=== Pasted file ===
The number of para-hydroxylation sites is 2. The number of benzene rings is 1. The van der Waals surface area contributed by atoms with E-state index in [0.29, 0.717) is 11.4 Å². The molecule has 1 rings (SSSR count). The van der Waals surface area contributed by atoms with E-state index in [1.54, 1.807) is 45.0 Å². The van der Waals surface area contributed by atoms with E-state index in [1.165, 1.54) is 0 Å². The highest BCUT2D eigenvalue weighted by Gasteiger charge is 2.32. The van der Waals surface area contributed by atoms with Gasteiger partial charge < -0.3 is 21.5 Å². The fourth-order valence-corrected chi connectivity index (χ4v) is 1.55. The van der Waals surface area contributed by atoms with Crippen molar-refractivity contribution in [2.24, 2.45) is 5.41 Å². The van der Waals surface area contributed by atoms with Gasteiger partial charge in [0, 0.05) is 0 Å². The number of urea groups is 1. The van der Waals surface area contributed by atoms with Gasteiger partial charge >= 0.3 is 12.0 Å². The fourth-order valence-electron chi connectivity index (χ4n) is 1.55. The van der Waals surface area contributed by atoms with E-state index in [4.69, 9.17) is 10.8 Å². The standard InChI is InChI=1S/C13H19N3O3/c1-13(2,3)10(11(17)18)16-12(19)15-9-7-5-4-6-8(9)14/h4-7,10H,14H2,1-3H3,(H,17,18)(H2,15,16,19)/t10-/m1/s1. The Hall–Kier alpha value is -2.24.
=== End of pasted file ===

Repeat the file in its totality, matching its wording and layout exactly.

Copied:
The number of para-hydroxylation sites is 2. The number of benzene rings is 1. The van der Waals surface area contributed by atoms with E-state index in [0.29, 0.717) is 11.4 Å². The molecule has 1 rings (SSSR count). The van der Waals surface area contributed by atoms with E-state index in [1.54, 1.807) is 45.0 Å². The van der Waals surface area contributed by atoms with E-state index in [1.165, 1.54) is 0 Å². The highest BCUT2D eigenvalue weighted by Gasteiger charge is 2.32. The van der Waals surface area contributed by atoms with Gasteiger partial charge < -0.3 is 21.5 Å². The fourth-order valence-corrected chi connectivity index (χ4v) is 1.55. The van der Waals surface area contributed by atoms with Crippen molar-refractivity contribution in [2.24, 2.45) is 5.41 Å². The van der Waals surface area contributed by atoms with Gasteiger partial charge in [0, 0.05) is 0 Å². The number of urea groups is 1. The van der Waals surface area contributed by atoms with Gasteiger partial charge >= 0.3 is 12.0 Å². The fourth-order valence-electron chi connectivity index (χ4n) is 1.55. The van der Waals surface area contributed by atoms with E-state index in [4.69, 9.17) is 10.8 Å². The standard InChI is InChI=1S/C13H19N3O3/c1-13(2,3)10(11(17)18)16-12(19)15-9-7-5-4-6-8(9)14/h4-7,10H,14H2,1-3H3,(H,17,18)(H2,15,16,19)/t10-/m1/s1. The Hall–Kier alpha value is -2.24.